After years of debate on the issue, the director of the Iowa Department of Education is telling school districts it is going to be tougher to get a waiver to start classes earlier in the fall. State law says schools can start no earlier than the week that includes September 1st, but early start waivers have been routinely granted.
Education Department spokesperson, Staci Hupp Ballard, says they are not doing away with waivers. “The change is that school districts that are interested in pursuing waivers will need to demonstrate evidence of significant negative educational impact as required by law,” Ballard says.
Ballard says the leader of the department Brad Buck issued the notice to the districts after receiving a request from the governor. “The governor requested director Buck’s action on this, but we also want to make sure that school districts, in terms of timing, have plenty of time to make adjustments to their calendars before they submit them to us next spring,” Ballard says.
Governor Terry Branstad has long-sided with the state’s tourism industry on the issue, which argues it loses millions because of early school starts, plus many summer venues lose part of the workforce when high-schoolers return to class. Many of Iowa’s school districts will begin the next academic year before the Iowa State Fair ends, something that has always peeved Branstad who has been a champion of the annual event.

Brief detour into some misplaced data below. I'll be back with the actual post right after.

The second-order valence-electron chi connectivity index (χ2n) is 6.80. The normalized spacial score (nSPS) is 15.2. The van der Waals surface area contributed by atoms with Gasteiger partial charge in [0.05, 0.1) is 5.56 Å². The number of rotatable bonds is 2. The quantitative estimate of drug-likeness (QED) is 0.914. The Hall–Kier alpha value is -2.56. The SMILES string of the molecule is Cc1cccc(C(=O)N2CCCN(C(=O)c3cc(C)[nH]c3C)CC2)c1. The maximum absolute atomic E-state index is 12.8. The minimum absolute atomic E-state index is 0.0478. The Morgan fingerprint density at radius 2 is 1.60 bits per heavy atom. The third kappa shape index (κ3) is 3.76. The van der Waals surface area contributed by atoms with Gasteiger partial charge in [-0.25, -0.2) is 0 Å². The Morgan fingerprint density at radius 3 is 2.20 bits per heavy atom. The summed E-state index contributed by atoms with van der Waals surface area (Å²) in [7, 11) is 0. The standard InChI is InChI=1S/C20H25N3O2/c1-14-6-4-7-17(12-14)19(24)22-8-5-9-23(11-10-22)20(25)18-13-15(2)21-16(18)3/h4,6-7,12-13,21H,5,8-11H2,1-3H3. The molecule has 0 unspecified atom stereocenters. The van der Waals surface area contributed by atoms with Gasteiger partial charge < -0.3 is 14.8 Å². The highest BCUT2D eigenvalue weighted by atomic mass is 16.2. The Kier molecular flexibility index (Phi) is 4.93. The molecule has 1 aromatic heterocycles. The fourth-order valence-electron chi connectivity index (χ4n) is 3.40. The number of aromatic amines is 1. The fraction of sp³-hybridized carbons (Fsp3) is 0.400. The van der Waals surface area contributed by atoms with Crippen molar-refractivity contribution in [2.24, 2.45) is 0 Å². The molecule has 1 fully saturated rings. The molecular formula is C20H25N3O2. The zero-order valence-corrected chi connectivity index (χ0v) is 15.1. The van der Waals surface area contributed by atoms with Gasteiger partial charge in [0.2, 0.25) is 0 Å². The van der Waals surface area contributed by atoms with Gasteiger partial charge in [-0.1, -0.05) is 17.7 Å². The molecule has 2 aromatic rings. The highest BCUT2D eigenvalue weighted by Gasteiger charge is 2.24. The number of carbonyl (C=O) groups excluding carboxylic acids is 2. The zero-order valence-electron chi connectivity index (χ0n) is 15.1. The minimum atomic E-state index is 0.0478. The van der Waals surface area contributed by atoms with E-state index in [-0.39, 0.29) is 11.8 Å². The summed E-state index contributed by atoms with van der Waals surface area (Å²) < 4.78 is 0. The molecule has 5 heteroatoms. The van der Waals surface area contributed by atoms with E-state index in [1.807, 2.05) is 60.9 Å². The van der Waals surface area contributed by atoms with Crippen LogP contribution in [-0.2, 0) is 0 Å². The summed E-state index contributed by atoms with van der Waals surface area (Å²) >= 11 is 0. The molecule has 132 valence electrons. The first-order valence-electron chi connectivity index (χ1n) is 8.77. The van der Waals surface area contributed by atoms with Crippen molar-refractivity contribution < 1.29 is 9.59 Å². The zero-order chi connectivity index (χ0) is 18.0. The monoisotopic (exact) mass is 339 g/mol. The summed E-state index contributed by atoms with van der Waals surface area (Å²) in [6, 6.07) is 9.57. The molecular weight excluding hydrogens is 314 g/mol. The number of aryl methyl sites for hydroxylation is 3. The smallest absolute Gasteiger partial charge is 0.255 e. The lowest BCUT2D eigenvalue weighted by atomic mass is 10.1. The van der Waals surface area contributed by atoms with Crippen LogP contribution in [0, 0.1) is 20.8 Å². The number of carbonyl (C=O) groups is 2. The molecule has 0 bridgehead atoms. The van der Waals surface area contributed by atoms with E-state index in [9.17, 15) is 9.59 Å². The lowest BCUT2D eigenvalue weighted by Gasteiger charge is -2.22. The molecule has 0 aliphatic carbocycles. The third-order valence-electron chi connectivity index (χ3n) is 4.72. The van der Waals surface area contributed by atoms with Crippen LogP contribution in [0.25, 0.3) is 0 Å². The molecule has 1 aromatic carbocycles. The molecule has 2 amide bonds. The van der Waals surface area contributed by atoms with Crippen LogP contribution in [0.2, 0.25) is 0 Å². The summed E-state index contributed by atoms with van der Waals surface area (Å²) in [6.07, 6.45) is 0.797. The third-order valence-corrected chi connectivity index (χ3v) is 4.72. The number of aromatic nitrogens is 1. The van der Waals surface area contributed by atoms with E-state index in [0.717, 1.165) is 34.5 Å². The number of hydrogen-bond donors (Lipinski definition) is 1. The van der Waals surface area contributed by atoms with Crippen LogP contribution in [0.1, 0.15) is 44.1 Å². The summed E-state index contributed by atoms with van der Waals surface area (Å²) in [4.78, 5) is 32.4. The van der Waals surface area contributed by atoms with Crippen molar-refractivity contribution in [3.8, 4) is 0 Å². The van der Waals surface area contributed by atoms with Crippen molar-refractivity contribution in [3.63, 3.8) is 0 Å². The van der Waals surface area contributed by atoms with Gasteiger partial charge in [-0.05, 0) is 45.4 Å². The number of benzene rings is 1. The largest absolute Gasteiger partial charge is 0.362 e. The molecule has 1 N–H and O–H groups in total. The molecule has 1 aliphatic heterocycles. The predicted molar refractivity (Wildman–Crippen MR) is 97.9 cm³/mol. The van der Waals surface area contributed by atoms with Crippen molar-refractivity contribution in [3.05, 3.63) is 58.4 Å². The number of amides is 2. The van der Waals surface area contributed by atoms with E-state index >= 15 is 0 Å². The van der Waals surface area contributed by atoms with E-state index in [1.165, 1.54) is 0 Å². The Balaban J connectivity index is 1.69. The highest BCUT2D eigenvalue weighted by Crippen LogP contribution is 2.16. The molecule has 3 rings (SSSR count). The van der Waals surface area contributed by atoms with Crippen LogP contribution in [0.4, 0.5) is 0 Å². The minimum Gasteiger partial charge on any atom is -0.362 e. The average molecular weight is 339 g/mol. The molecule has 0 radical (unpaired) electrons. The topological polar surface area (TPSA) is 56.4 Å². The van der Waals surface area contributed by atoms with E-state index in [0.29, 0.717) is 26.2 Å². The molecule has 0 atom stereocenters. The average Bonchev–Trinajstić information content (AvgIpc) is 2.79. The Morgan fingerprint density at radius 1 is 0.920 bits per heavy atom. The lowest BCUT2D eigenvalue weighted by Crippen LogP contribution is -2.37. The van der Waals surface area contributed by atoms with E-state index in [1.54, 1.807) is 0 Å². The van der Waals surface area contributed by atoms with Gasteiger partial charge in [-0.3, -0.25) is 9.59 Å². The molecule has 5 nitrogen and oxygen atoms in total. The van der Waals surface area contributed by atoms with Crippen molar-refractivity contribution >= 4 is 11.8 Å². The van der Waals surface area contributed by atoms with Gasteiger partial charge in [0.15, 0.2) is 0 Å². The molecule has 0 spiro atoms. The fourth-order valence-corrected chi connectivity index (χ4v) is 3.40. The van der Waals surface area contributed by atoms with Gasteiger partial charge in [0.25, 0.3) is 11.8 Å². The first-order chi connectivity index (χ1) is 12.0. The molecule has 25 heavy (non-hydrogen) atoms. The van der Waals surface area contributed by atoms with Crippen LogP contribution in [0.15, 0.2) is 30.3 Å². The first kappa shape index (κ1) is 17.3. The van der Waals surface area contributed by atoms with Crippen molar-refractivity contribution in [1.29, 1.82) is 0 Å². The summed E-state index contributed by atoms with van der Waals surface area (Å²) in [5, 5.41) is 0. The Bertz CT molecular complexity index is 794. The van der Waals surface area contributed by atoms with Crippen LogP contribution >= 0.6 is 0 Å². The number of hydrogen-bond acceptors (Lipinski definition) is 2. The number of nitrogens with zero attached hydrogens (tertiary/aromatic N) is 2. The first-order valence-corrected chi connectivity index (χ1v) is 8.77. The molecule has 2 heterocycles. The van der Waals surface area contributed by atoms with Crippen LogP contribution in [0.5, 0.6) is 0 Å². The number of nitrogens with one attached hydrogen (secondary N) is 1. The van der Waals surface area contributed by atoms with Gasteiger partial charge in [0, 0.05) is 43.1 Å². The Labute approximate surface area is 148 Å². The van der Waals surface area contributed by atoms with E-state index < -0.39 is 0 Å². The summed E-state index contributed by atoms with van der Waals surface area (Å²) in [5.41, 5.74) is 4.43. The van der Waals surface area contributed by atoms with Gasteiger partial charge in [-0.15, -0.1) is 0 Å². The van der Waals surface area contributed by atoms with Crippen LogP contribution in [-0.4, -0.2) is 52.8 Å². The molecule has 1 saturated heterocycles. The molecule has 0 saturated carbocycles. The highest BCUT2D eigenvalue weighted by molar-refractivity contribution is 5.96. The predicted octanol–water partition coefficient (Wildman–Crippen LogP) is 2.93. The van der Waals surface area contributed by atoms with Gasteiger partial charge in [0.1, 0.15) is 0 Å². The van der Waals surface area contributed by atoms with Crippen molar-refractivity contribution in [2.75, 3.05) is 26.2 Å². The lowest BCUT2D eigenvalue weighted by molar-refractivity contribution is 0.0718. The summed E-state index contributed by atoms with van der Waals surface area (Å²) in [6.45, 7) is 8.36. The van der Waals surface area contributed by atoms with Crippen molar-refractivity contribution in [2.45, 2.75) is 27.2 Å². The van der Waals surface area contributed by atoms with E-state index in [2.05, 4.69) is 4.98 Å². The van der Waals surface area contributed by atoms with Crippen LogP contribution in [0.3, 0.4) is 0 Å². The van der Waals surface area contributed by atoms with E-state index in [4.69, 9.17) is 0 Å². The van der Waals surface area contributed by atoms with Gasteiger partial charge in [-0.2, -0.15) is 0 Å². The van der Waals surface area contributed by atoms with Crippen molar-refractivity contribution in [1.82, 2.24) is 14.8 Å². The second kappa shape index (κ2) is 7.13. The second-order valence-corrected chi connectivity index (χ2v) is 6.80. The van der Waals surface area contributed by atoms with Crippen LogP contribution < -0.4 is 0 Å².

Ballard says the move will have a big impact based on the waivers issued for this school year. “This year, 2014-15, 336 of 338 school districts received waivers, there were just two districts that did not obtain one,” Ballard says. Director Buck sent out the letter today, and Ballard says they are working on the details of what will qualify districts to get a waiver. “Those criteria are under development right now, and we will know more early next year,” Ballard says.
The department has already heard from schools.”So far we’ve heard positive feedback and we’ve heard negative feedback from the districts,” according to Ballard. The State Board of Education voted 5-2 in August against runs that would have modified the start dates. A proposal to change school start dates also failed to make it out of the last legislative session.